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Ampelocissus abyssinica Ampelocissus africana Nothocissus spicifera Ampelocissus acetosa Ampelocissus latifolia Pterisanthes cissioides Pterisanthes polita Ampelocissus ochracea Ampelocissus botryostachys Ampelocissus barbata Ampelocissus javalensis Ampelocissus acapulcensis Ampelocissus erdvendbergiana Ampelocissus robinsonii Vitis aestivalis Vitis rotundifolia Vitis flexuosa Vitis piasezkii Vitis betulifolia Vitis vinifera Vitis tsoi Cissus simsiana Ampelopsis grossedentata Ampelopsis cantoniensis Ampelopsis delavayana Ampelopsis glandulosa Ampelopsis cordata Ampelopsis arborea Parthenocissus dalzielii Parthenocissus laetevirens Parthenocissus quinquefolia Parthenocissus vitacea Yua chinensis Yua austro-orientalis Clematicissus angustissima Clematicissus opaca Cissus striata ssp. argentina Cissus granulosa Cissus penninervis Cissus sterculiifolia Cissus hypoglauca Rhoicissus digitata Cissus trianae Rhoicissus tridentata Cissus antarctica Cissus biformifolia Cissus paullinifolia Cissus alata Cissus palmata Cissus assamica Cissus cornifolia Cissus descoingsii Cissus fuliginea Cissus mirabilis Cissus obovata Cissus quadrangularis Cissus reniformis Cissus verticillata Cissus campestris Cyphostemma laza Tetrastigma bioritsense Tetrastigma planicaule Tetrastigma obtectum Tetrastigma rumicispermum Tetrastigma serrulatum Cayratia cardiophylla Cayratia geniculata Cayratia japonica Cayratia trifolia Cayratia triternata Cayratia oligocarpa Cayratia maritima Acareosperma spireanum Cyphostemma adenocaule Cyphostemma buchananii Cyphostemma paucidentatum Cyphostemma setosum Cyphostemma hereroense Cyphostemma lageniflorum Cyphostemma odontadenium Cyphostemma microdiptera Cyphostemma junceum Leea guineensis Leea tetramera mostly four mostly five, six or seven Equivocal Figure 2-12. The optimization of the character floral merosity (character 54) on: A) one of the MPTs from the morphological dataset with continuous characters treated with discrete coding; B) the MPT obtained from the morphological dataset with continuous characters treated with GW coding.A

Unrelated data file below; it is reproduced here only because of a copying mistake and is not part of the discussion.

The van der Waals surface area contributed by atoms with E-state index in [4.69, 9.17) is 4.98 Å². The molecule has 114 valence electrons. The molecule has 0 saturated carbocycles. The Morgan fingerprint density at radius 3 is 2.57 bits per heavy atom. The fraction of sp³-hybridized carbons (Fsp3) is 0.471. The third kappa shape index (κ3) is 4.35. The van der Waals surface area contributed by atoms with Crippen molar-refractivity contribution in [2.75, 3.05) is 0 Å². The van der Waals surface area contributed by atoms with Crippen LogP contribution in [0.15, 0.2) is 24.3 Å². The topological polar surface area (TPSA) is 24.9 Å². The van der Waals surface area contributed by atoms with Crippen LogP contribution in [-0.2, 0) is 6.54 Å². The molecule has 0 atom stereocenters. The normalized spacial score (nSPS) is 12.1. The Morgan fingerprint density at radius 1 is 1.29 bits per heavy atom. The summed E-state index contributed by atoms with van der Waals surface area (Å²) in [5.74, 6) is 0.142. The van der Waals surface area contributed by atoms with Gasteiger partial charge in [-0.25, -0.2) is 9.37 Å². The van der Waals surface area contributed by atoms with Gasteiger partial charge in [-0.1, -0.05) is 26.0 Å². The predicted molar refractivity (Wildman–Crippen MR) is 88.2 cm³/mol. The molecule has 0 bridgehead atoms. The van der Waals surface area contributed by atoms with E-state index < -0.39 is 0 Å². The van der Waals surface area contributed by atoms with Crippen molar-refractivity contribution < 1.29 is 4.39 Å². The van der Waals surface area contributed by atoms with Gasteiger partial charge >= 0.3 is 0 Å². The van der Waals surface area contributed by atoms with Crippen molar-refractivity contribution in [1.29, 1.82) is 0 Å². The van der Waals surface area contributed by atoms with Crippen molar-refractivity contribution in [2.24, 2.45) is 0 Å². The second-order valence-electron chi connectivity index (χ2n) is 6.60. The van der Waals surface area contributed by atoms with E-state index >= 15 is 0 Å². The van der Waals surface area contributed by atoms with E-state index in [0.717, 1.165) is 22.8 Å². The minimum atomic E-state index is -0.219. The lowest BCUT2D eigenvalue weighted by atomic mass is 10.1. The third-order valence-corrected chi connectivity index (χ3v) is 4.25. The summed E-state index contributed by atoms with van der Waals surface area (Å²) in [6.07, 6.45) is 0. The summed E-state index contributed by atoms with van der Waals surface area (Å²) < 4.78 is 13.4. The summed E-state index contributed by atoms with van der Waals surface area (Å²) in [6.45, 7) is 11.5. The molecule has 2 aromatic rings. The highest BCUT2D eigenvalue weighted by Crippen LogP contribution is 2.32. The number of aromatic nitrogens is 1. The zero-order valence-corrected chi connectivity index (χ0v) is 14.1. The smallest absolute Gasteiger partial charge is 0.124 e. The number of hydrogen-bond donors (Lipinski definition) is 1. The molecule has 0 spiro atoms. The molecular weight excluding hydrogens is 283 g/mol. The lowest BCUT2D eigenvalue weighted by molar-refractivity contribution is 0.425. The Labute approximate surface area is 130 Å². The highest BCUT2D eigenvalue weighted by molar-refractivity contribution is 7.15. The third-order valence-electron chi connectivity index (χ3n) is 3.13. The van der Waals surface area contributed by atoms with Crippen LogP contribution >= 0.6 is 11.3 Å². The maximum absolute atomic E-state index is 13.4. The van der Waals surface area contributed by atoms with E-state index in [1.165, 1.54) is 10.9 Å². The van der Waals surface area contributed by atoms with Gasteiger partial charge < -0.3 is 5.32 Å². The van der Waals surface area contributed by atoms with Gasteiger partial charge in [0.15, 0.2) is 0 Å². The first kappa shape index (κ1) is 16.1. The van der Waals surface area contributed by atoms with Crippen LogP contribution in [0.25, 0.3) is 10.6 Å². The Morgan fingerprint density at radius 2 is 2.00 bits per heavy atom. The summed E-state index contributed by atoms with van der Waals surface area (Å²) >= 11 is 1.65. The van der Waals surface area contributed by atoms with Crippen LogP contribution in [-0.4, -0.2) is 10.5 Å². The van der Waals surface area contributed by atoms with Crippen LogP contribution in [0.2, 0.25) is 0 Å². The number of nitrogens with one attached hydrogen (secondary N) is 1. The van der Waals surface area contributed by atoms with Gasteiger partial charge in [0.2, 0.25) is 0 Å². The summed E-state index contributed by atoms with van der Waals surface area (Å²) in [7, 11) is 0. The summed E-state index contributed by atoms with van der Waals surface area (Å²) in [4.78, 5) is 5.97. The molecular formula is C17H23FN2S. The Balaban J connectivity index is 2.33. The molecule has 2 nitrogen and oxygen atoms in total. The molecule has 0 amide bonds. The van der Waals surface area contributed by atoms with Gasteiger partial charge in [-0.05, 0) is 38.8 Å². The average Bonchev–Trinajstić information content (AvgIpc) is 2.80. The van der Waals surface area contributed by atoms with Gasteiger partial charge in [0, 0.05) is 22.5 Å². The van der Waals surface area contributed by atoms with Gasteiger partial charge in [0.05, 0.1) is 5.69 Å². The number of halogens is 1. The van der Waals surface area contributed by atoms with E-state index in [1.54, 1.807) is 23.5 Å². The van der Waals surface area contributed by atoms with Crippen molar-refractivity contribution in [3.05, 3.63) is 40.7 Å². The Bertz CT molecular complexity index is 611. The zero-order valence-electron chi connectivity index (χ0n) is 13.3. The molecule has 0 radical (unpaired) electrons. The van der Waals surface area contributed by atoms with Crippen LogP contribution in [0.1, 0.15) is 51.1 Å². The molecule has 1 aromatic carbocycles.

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Pterisanthes polita Pterisanthes cissioides Ampelocissus botryostachys Ampelocissus ochracea Ampelocissus barbata Nothocissus spicifera Ampelocissus africana Ampelocissus abyssinica Ampelocissus acetosa Ampelocissus latifolia Ampelocissus acapulcensis Ampelocissus erdvendbergiana Ampelocissus javalensis Ampelocissus robinsonii Vitis tsoi Vitis flexuosa Vitis piasezkii Vitis betulifolia Vitis vinifera Vitis rotundifolia Vitis aestivalis Cissus simsiana Ampelopsis cordata Ampelopsis glandulosa Ampelopsis delavayana Ampelopsis arborea Ampelopsis cantoniensis Ampelopsis grossedentata Clematicissus angustissima Clematicissus opaca Parthenocissus laetevirens Parthenocissus dalzielii Parthenocissus quinquefolia Parthenocissus vitacea Yua chinensis Yua austro-orientalis Cissus hypoglauca Rhoicissus tridentata Cissus antarctica Rhoicissus digitata Cissus sterculiifolia Cissus trianae Cissus granulosa Cissus penninervis Cissus striata ssp. argentina Cissus paullinifolia Cissus biformifolia Cissus descoingsii Cissus assamica Cissus cornifolia Cissus reniformis Cissus quadrangularis Cissus obovata Cissus mirabilis Cissus fuliginea Cissus verticillata Cissus campestris Cissus alata Cissus palmata Tetrastigma planicaule Tetrastigma bioritsense Tetrastigma rumicispermum Tetrastigma obtectum Tetrastigma serrulatum Cayratia cardiophylla Cayratia geniculata Cayratia oligocarpa Cayratia maritima Cayratia triternata Cayratia trifolia Cayratia japonica Acareosperma spireanum Cyphostemma odontadenium Cyphostemma hereroense Cyphostemma lageniflorum Cyphostemma setosum Cyphostemma paucidentatum Cyphostemma buchananii Cyphostemma adenocaule Cyphostemma laza Cyphostemma microdiptera Cyphostemma junceum Leea guineensis Leea tetramera mostly four mostly five, six or seven EquivocalFigure 2-12. Continued.B